Anyone who’s battled rust knows just how hefty that seemingly short list can feel, even if most of the sections mentioned only need minor repairs. Thankfully, there are only a few areas that need some major attention. For the most part, I can use some sections of sheet metal I have lying around to fabricate small patches. I’m no wizard, but that Milwaukee M12 grinder, body hammers, and miscellaneous pliers have yet to fail me. 

Since I can’t conjure metal out of nothing (again, not a wizard) I needed some clean compatible pieces of car body to graft onto my Charger. A friend of mine is currently working on his own Mopar project, converting a Coronet into a Charger 500, and he helped me collect some patch panels. 

He cut the entire roof off his car, and I’m using that to source parts I need. Multiple parts of that roof will be used to revive my own, but I can’t just swap it in place as the skins are entirely different between the Charger and Coronet. I also grabbed a reproduction fender patch, and an inner fender patch from another donor car from eBay. I’ll need a new battery tray too, once I get that far. Other than that, I’m making what I can from scratch. I did also land new drip rails for pennies on the dollar in an eBay auction a while back as well.

1969 Dodge Charger project car rust spots
I have a lot of Swiss cheese to deal with, but, luckily, most of it is easy to deal with. Hank O’Hop

In a perfect world, I’d just buy entire panels to swap with the old. But that’s just not going to work for this project. For one, I don’t have thousands of dollars to shell out for all-new sheet metal. Even with most of the heavy lifting behind me, going with all-new panels to repair the remaining rust issues would run me $3,500 on the low end. Secondly, I’ve already replaced a good portion of the car, and the idea that very little of the original sheet metal is present just doesn’t sit well with me. 

At this point, I have under $300 invested in patch panels, and that’s mostly thanks to my friend being so kind and letting me have what he no longer needs. Saving that kind of money means that this project is going anywhere but Easy Street, though. 

Replacing entire panels can be a lot of work, but the process is generally much easier than grafting in patches. A lot of care needs to go into where you make your cuts to ensure everything lines up properly. For the most part, you’ll spend a ton of time carefully massaging panels until everything matches up. That’s a very time-consuming process, especially if you’re making patches from scratch. Welding is nothing to lose your patience with either. Rushing through it can warp the panels, adding even more to the process. 

This is the kind of work that makes you appreciate folks finding different hobbies or leaving it to the pros. It’s hard work that really puts your patience to the test. It forces you to think critically and act creatively, as your understanding of physics is turned on its head, and most things fail to go to plan. Things move along very slowly, and it becomes clear why you rarely see this work in full on build shows and social media.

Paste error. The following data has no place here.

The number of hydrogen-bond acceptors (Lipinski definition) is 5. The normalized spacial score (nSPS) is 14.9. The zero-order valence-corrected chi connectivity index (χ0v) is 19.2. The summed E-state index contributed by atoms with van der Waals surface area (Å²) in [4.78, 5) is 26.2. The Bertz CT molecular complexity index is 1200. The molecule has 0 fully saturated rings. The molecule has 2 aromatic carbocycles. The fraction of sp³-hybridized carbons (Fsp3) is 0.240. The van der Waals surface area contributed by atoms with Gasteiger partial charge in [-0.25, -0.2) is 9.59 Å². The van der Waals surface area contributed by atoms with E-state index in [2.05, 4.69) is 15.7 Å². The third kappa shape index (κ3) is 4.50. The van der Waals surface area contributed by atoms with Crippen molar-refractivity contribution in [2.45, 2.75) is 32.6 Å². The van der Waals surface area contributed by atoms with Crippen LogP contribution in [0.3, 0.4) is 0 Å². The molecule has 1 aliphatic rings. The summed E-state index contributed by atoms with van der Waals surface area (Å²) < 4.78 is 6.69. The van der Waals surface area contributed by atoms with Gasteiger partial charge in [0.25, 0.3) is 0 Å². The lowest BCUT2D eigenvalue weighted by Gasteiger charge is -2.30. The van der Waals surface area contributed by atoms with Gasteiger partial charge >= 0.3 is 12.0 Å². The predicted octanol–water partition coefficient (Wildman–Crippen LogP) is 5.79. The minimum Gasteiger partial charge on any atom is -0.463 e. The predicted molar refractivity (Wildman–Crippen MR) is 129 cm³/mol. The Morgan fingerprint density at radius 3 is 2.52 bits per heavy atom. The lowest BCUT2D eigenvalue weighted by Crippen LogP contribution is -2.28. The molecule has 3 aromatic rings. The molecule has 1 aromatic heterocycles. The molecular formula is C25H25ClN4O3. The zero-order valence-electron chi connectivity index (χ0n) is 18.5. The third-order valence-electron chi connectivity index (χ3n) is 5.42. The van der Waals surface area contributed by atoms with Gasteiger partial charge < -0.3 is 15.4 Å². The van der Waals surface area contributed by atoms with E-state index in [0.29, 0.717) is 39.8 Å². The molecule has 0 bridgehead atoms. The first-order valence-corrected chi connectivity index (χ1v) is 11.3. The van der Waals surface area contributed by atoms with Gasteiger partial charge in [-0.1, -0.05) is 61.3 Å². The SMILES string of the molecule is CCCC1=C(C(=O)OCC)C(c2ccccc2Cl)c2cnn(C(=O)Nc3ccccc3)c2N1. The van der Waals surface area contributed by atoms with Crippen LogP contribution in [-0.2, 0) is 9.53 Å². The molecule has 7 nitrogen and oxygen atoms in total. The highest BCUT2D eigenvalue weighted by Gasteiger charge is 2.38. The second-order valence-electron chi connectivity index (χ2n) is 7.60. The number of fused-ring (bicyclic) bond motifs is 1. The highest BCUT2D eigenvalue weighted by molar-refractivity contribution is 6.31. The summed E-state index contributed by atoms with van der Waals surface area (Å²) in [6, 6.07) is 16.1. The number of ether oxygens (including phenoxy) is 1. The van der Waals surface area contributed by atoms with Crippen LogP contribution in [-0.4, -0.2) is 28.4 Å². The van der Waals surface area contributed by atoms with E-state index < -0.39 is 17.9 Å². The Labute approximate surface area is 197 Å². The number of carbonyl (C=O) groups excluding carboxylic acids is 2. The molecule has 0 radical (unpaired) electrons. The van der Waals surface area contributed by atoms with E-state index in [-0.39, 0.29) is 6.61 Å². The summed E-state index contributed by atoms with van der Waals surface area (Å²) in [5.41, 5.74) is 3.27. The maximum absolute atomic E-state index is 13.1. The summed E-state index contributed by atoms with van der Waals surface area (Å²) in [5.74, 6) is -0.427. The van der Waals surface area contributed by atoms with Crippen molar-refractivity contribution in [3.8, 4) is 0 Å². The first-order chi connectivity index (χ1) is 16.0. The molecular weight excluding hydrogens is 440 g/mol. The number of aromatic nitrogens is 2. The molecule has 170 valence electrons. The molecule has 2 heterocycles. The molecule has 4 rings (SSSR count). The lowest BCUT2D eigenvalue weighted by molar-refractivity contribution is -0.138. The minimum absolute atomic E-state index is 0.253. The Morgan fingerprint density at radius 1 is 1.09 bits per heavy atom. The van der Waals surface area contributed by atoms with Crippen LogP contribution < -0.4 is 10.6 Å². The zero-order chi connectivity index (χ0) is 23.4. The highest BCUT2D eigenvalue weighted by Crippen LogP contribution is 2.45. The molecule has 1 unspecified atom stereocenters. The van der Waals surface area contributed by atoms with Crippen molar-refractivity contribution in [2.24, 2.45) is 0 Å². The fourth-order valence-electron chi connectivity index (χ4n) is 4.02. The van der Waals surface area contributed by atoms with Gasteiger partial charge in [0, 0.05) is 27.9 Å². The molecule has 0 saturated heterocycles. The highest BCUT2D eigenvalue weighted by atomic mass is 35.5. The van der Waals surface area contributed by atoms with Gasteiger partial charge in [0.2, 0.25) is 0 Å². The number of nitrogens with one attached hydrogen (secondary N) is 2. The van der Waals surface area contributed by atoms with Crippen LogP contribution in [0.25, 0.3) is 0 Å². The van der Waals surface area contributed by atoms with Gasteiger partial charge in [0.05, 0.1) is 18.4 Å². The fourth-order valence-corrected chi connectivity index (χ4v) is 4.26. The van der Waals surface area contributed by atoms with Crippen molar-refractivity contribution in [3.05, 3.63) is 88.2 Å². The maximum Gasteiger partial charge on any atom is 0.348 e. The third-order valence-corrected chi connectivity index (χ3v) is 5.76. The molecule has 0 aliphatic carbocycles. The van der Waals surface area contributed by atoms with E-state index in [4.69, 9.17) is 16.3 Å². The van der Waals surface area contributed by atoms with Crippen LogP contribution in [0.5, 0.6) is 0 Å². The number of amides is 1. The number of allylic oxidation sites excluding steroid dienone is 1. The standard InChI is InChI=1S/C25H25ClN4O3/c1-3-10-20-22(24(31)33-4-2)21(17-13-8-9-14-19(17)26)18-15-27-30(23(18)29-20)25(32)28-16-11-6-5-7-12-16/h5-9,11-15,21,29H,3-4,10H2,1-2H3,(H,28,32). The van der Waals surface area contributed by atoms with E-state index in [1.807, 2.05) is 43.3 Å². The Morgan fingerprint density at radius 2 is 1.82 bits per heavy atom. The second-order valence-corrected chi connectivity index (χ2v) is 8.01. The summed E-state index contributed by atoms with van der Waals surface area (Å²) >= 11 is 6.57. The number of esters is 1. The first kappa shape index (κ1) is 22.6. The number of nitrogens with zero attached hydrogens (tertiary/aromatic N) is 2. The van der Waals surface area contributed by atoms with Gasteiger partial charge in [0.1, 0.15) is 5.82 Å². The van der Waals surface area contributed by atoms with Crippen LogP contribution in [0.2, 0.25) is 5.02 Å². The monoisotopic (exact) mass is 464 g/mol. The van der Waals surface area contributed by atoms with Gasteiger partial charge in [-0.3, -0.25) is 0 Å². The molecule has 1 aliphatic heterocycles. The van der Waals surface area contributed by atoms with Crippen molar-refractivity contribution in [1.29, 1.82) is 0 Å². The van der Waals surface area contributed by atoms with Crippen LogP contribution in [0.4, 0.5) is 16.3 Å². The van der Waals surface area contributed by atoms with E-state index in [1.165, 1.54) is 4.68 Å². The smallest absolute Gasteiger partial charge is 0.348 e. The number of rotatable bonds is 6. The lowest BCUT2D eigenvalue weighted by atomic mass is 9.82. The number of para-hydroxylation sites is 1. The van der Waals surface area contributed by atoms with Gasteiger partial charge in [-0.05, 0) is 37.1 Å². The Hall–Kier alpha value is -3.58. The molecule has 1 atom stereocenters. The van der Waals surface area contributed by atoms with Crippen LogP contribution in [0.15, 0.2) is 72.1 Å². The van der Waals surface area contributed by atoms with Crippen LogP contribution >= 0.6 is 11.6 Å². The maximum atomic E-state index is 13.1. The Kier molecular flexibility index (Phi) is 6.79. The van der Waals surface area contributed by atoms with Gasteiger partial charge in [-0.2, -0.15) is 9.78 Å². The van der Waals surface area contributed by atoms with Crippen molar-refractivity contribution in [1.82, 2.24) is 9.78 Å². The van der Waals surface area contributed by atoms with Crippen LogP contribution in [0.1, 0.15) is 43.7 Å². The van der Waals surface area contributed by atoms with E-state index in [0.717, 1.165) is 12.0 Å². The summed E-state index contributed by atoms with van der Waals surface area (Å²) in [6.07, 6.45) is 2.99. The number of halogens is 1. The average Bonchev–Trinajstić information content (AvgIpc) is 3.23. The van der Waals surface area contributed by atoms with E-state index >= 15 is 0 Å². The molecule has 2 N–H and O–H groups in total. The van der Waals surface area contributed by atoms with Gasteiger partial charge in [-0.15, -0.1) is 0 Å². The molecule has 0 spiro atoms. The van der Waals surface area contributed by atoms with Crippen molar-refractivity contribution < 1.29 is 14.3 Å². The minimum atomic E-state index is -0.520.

For me, the grueling nature of this undertaking is what makes it attractive, though. Sure, my love for the shape of this car’s sheet metal is enough to keep me moving. But putting myself to the test, pushing my personal limits, and forcing myself to grow, all for a car that probably should have ended up as scrap metal, well, that’s the real draw.

The Biggest Challenges I’m Expecting 

I’ve already begun to finish sculpting the Charger from the rusty chunk of steel in front of me. Just like any other piece of art, the energy you put into a project defines the end product. And while I’ve accepted that perfection isn’t worth chasing this time, I do want to do right by the car and be able to take pride in the car once I’ve moved on from restoration to maintenance. 

I expect the roof skin to be the main villain of this phase. There’s a good bit of work that needs to be done to the support rails beneath, which does mean I’ll need to tear away quite a bit to do repairs properly. Then when I transition to patching the skin itself, I’ll be forced to move slowly as the super thin metal is bound to pull if I try to move too quickly. I already ran into that issue with the door skins, which I’m currently working on, and don’t want to deal with it again on the uppermost panel of the car. 

1969 Dodge Charger project car body work
The door jams and doors have been repaired at the time of writing this. Now I am tackling the roof, which I expect to be the hardest part of this project. Hank O’Hop

To that end, I’m focusing my attention on making improvements to the car in the sense that they make it a better driver.

It’s a lot of work, but for a car that’s a keeper, it’ll be worth it. Removing the rust solves a number of problems, making it safer and more likely to solve a safety inspection, while paint prevents it from coming back.

Ultimately, I want the Charger to be everything it is now, just done right. I’m not building it to live up to someone else’s standards, only my own. I’ll do the work to the best of my ability, but I’m not going to kill myself in an attempt to live up to the expectations of others. I want it to look like something I put together myself and built a real bond with because that’s exactly what it is.

I have a long road ahead of me and a few uphill battles as far as the body and paint go. After that, some new seats and general freshening up will have a hugely positive impact on my driving experience.

If I can make it through all that, it’s back to daily driving, trying different things to find out what works with my focus directed primarily to the suspension and driveline. Stay tuned.